Meander Valley’s Changemaker Program work a Tassie first

The Meander Valley is on track to become the first Tasmanian municipality in which every high school will help deliver a project to give back to their communities.

Deloraine High School is the first school in the area to take part in the Changemaker Series, a six-week program delivered by JCP Empowering Youth.

Will Smith, JCP Empowering Youth director and Tasmania’s most recent Young Australian of the Year, said the program gave young people confidence, vital life skills, enhanced resilience and improved leadership abilities.

“It’s all about self-development first and then the flow on effect from that is that then they get to impact the community,” Mr Smith said.

“Each young person will create a project that they want to implement in the community. It can be something as simple as picking up rubbish or visiting an aged care home.”

Mr Smith said the program was made possible because of support from Meander Valley Council, the Beacon Foundation’s Collective Ed initiative and the Tasmanian Government.

“I’ve never heard of a municipality where every young person in grade five or above is implementing a project in the community,” he said.

“In the Meander Valley in four or five weeks time there’s 650 students that’ll be implementing positive impact projects in the community.”

(MOTIVATING YOUTH: JCP Empowering Youth director Will Smith talks with Connor Sydes and Abbey Beck at Deloraine High School on Friday. Picture: Phillip Biggs)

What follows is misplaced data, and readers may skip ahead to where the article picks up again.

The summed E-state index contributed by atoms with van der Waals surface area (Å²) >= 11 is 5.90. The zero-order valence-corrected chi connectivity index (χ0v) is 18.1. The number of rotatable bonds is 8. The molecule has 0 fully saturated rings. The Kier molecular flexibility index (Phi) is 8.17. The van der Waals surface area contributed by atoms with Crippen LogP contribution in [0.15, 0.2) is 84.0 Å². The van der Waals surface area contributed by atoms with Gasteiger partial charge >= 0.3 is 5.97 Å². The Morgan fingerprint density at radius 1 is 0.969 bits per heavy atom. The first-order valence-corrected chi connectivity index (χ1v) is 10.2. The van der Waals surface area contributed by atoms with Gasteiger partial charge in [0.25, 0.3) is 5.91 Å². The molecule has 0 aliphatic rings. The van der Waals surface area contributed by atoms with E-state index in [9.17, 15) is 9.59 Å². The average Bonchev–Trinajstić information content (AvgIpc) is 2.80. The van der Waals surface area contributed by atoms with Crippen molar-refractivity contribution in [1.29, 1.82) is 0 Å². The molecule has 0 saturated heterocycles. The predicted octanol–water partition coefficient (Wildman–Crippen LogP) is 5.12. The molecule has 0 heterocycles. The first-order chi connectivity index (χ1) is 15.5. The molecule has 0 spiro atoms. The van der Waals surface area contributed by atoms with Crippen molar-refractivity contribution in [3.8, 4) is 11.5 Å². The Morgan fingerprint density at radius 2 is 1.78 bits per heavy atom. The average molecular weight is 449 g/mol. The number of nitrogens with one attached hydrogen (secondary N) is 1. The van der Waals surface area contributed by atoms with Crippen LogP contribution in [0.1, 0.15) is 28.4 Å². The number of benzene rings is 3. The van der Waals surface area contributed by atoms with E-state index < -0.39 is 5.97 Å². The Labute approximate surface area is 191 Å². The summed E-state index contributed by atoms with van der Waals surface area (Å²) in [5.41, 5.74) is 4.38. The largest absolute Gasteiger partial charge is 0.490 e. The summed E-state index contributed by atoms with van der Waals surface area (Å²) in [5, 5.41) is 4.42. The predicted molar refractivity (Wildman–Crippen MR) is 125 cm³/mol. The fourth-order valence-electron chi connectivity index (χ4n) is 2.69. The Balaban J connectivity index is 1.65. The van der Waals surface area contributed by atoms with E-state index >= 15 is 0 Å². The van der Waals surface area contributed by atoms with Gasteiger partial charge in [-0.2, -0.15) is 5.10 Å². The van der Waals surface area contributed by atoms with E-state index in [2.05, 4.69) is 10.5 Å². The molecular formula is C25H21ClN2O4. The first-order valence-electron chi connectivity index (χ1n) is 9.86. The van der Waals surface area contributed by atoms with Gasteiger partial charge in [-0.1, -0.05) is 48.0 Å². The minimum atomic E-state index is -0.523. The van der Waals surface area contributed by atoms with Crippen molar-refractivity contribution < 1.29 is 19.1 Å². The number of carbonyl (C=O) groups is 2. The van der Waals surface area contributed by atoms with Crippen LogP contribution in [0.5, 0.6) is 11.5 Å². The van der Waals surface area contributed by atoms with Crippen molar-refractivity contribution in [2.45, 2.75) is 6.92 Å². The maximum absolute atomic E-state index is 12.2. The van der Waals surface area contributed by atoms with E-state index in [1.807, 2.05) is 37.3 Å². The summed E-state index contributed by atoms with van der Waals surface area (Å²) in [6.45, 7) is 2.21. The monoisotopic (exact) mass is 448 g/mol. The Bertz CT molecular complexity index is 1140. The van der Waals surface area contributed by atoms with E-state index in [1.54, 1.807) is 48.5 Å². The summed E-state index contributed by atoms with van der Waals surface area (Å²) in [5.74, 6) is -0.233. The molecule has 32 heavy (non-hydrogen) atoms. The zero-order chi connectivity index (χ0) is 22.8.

As part of the program, grade 10 students Connor Sydes and Abbey Beck organised a morning tea for school staff to thank them for their support during the coronavirus pandemic.

“We’ve all become better versions of ourselves without knowing it,” Mr Sydes said.

Ms Beck said the program helped her plan for life after school.

“I hadn’t really planned anything but now I’ve got some idea of how I’m gonna get there,” she said.

Deloraine High School Principal David Lietzau said school staff challenged students to be the best version of themselves every day, but welcomed outside support.

“Someone whose not a teacher, who doesn’t have that familiarity of a teacher was able to come and work with our kids with a similar message framed a little differently to how we as teachers usually do it,” Mr Lietzau said.

“Seeing how kids have responded has been excellent.”



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